co-authored volumes include: Staircases or Treadmills: Labor Market
Intermediaries and Economic Opportunity in a Changing Economy, Searching
for the Uncommon Common Ground: New Dimensions on Race in America, and
Regions That Work: How Cities and Suburbs Can Grow Together.
Dr. Pastor speaks frequently on issues of demographic change, economic
inequality, and community empowerment and has contributed opinion pieces to
such outlets as the Los Angeles Times, the San Jose Mercury News, and the
San Francisco Chronicle. He served as a member of the Commission on
Regions appointed by California's Speaker of the State Assembly, and in
January 2002 was awarded a Civic Entrepreneur of the Year award from the
California Center for Regional Leadership.
Professor Raman received her Ph.D. in South Asian History from UCLA (1992). She is Associate Professor Emerita, History, Santa Clara University, and currently teaches at the University of Georgia, Athens. She designed SCU's first courses on South Asia, including those on Indian women, art, and Asian imperialism. She was an affiliate of the programs on Women and Gender, and Asian Studies, served on the Faculty Senate and inter-disciplinary boards, and supervised student papers for Phi Alpha Theta History Honors Society conferences in California. She has also presented her own research on Indian women and society at academic conferences. Her early work was on Indian labor migration to the British colonies. Her latest publications include the books Women in India: A Social and Cultural History, 2 volumes (Greenwood Press, 2008), Getting Girls to School: Social Reform in the Tamil Districts, 1870-1930, (Stree, 1996); A.Madhaviah: A biography and a novel translated by Vasantha Surya (Oxford University Press, 2004); articles for academic journals, and for the Encyclopedia of India (2005). She received a Fulbright fellowship to study Indians in Trinidad; and another from the American Institute for Indian Studies.
Born overseas, Lisa See grew up in Los Angeles, where she lives today. She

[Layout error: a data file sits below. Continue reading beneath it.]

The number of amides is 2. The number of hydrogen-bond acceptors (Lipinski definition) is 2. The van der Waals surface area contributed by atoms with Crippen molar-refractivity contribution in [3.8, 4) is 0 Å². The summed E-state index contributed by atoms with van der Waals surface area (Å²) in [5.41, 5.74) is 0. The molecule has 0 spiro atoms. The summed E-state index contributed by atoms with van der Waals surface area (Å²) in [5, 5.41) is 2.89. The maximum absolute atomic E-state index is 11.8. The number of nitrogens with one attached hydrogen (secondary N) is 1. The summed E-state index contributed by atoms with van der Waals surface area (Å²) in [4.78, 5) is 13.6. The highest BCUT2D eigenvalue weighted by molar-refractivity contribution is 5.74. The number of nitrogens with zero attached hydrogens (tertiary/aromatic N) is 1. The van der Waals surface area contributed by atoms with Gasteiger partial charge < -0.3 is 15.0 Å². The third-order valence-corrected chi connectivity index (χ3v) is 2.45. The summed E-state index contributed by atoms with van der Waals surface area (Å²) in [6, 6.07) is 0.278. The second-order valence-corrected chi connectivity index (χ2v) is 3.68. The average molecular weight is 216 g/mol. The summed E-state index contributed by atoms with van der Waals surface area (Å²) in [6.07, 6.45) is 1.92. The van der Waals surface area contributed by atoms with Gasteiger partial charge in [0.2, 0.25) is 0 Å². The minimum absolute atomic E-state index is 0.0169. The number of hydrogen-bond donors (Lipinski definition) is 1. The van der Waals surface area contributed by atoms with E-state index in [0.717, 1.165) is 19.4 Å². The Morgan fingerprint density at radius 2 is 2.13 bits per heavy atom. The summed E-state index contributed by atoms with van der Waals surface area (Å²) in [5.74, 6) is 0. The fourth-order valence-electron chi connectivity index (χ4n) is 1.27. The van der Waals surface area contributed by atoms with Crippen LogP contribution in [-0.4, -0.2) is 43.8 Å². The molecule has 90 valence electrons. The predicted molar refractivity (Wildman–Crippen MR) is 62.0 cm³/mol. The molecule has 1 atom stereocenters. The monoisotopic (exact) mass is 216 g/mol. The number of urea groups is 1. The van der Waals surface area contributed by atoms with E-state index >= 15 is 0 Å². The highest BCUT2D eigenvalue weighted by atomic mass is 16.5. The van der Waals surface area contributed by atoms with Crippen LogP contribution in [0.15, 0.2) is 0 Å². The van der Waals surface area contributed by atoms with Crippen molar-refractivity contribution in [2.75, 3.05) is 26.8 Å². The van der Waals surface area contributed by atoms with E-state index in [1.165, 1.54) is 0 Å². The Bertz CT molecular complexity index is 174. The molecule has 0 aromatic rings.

lived with her mother, but spent a lot of time with her father's family in
Chinatown. Her first book, On Gold Mountain: The One Hundred Year Odyssey
of My Chinese-American Family (1995) was a national best-seller and a New
York Times Notable Book. Her first novel, Flower Net (1997), was a
national best-seller, a New York Times Notable Book, and on the Los Angeles
Times Best Books List for 1997. This was followed by two more
mystery-thrillers, The Interior (2000) and Dragon Bones (2003) and the
critically-acclaimed international best-seller, Snow Flower and the Secret
Fan (2005), which sold a million copies in 38 countries and released as a
feature film, and her newest novel, Shanghai Girls.
Ms. See wrote the libretto for Los Angeles Opera based on On Gold Mountain.
She served as guest curator for an exhibit on the Chinese-American
experience for the Autry Museum of Western Heritage, which then traveled to
the Smithsonian Institution in Washington, D.C., in 2001. Ms. See then
helped develop and curate the Family Discovery Gallery at the Autry Museum,
an interactive space for children and their families that focuses on Lisa's
biracial, bicultural family as seen through the eyes of her father as a
seven-year-old boy living in 1930s Los Angeles.
She designed a walking tour of Los Angeles Chinatown and wrote the
companion guidebook for Angels Walk L.A.. She curated the inaugural
exhibition—a retrospective of artist Tyrus Wong—for the grand opening of
the Chinese American Museum in Los Angeles. Ms. See serves as a Los
Angeles City Commissioner on the El Pueblo de Los Angeles Monument
Authority. Lisa was honored as National Woman of the Year by the
Organization of Chinese American Women in 2001 and received the Chinese
American Museum's History Makers Award in Fall 2003.
John Trasviña now serves as the U.S. Department of Housing and Urban Development's Assistant Secretary for Fair Housing and Equal Opportunity.
From 2005- May 2009, John was President and General Counsel for the Mexican American Legal Defense & Educational Fund (MALDEF) in Los Angeles.
Previously, he was Western States Regional Director, United States Commission on Civil Rights, Director of the Discrimination Research Center in Berkeley and taught Immigration Law at Stanford Law School.
In 1997, President Clinton appointed Mr. Trasviña as Special Counsel for Immigration Related Unfair Employment Practices, making him the highest-ranking Latino attorney at the U.S. Department of Justice. In the 1980s and 1990s, Mr. Trasviña was General Counsel and Staff Director of the U.S. Senate Judiciary Subcommittee on the Constitution.
For two decades, John Trasviña has played a major policy role at local and federal levels on immigration and civil rights matters affecting immigrants, women and minority communities. He has written and spoken nationally on topics including immigrant workplace rights, English Only, constitutional law, immigration history, diversity and education. A native of San Francisco, Mr. Trasviña is a graduate of Harvard University and Stanford Law School.